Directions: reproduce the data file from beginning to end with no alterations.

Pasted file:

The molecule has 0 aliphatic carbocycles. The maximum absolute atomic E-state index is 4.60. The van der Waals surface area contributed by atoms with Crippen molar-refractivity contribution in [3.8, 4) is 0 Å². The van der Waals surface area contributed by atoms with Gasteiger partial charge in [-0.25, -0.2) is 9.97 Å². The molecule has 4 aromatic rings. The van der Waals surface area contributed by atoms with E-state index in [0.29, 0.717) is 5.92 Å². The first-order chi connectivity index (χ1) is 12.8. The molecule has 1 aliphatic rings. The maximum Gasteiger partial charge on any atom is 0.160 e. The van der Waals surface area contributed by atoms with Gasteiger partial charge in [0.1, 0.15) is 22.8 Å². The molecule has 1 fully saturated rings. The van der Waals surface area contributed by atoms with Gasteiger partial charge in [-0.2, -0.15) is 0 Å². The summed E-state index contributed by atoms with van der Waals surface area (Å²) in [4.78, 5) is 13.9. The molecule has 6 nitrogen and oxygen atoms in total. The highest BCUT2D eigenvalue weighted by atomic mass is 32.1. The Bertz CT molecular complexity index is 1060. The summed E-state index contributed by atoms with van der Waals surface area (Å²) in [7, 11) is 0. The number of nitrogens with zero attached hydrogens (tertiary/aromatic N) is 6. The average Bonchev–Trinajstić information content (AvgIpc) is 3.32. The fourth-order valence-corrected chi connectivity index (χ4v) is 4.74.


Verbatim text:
The molecule has 0 aliphatic carbocycles. The maximum absolute atomic E-state index is 4.60. The van der Waals surface area contributed by atoms with Crippen molar-refractivity contribution in [3.8, 4) is 0 Å². The van der Waals surface area contributed by atoms with Gasteiger partial charge in [-0.25, -0.2) is 9.97 Å². The molecule has 4 aromatic rings. The van der Waals surface area contributed by atoms with E-state index in [0.29, 0.717) is 5.92 Å². The first-order chi connectivity index (χ1) is 12.8. The molecule has 1 aliphatic rings. The maximum Gasteiger partial charge on any atom is 0.160 e. The van der Waals surface area contributed by atoms with Gasteiger partial charge in [0.1, 0.15) is 22.8 Å². The molecule has 1 fully saturated rings. The van der Waals surface area contributed by atoms with Gasteiger partial charge in [-0.2, -0.15) is 0 Å². The summed E-state index contributed by atoms with van der Waals surface area (Å²) in [4.78, 5) is 13.9. The molecule has 6 nitrogen and oxygen atoms in total. The highest BCUT2D eigenvalue weighted by atomic mass is 32.1. The Bertz CT molecular complexity index is 1060. The summed E-state index contributed by atoms with van der Waals surface area (Å²) in [7, 11) is 0. The number of nitrogens with zero attached hydrogens (tertiary/aromatic N) is 6. The average Bonchev–Trinajstić information content (AvgIpc) is 3.32. The fourth-order valence-corrected chi connectivity index (χ4v) is 4.74.